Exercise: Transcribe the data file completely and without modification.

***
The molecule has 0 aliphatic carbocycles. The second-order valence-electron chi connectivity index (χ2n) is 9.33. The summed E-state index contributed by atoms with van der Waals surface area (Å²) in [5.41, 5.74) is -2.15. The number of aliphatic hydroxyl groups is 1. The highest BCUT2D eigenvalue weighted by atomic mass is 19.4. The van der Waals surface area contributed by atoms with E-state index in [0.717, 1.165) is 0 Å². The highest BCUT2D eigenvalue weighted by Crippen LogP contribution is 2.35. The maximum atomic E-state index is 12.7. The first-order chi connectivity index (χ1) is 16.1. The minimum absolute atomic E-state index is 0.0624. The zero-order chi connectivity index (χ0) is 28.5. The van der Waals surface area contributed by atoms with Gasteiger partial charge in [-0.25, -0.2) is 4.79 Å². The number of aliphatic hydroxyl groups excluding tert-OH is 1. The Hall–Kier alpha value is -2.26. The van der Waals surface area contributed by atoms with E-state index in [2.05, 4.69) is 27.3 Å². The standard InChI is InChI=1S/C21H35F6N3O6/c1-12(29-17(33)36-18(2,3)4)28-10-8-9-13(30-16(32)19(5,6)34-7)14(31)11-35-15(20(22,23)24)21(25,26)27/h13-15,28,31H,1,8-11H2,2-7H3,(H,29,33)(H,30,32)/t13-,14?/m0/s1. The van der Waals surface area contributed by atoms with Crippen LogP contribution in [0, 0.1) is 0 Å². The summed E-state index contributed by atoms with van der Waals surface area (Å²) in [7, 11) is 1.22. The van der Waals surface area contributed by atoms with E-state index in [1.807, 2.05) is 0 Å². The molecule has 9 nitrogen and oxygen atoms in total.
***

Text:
The molecule has 0 aliphatic carbocycles. The second-order valence-electron chi connectivity index (χ2n) is 9.33. The summed E-state index contributed by atoms with van der Waals surface area (Å²) in [5.41, 5.74) is -2.15. The number of aliphatic hydroxyl groups is 1. The highest BCUT2D eigenvalue weighted by atomic mass is 19.4. The van der Waals surface area contributed by atoms with E-state index in [0.717, 1.165) is 0 Å². The highest BCUT2D eigenvalue weighted by Crippen LogP contribution is 2.35. The maximum atomic E-state index is 12.7. The first-order chi connectivity index (χ1) is 16.1. The minimum absolute atomic E-state index is 0.0624. The zero-order chi connectivity index (χ0) is 28.5. The van der Waals surface area contributed by atoms with Gasteiger partial charge in [-0.25, -0.2) is 4.79 Å². The number of aliphatic hydroxyl groups excluding tert-OH is 1. The Hall–Kier alpha value is -2.26. The van der Waals surface area contributed by atoms with E-state index in [2.05, 4.69) is 27.3 Å². The standard InChI is InChI=1S/C21H35F6N3O6/c1-12(29-17(33)36-18(2,3)4)28-10-8-9-13(30-16(32)19(5,6)34-7)14(31)11-35-15(20(22,23)24)21(25,26)27/h13-15,28,31H,1,8-11H2,2-7H3,(H,29,33)(H,30,32)/t13-,14?/m0/s1. The van der Waals surface area contributed by atoms with Crippen LogP contribution in [0, 0.1) is 0 Å². The summed E-state index contributed by atoms with van der Waals surface area (Å²) in [7, 11) is 1.22. The van der Waals surface area contributed by atoms with E-state index in [1.807, 2.05) is 0 Å². The molecule has 9 nitrogen and oxygen atoms in total.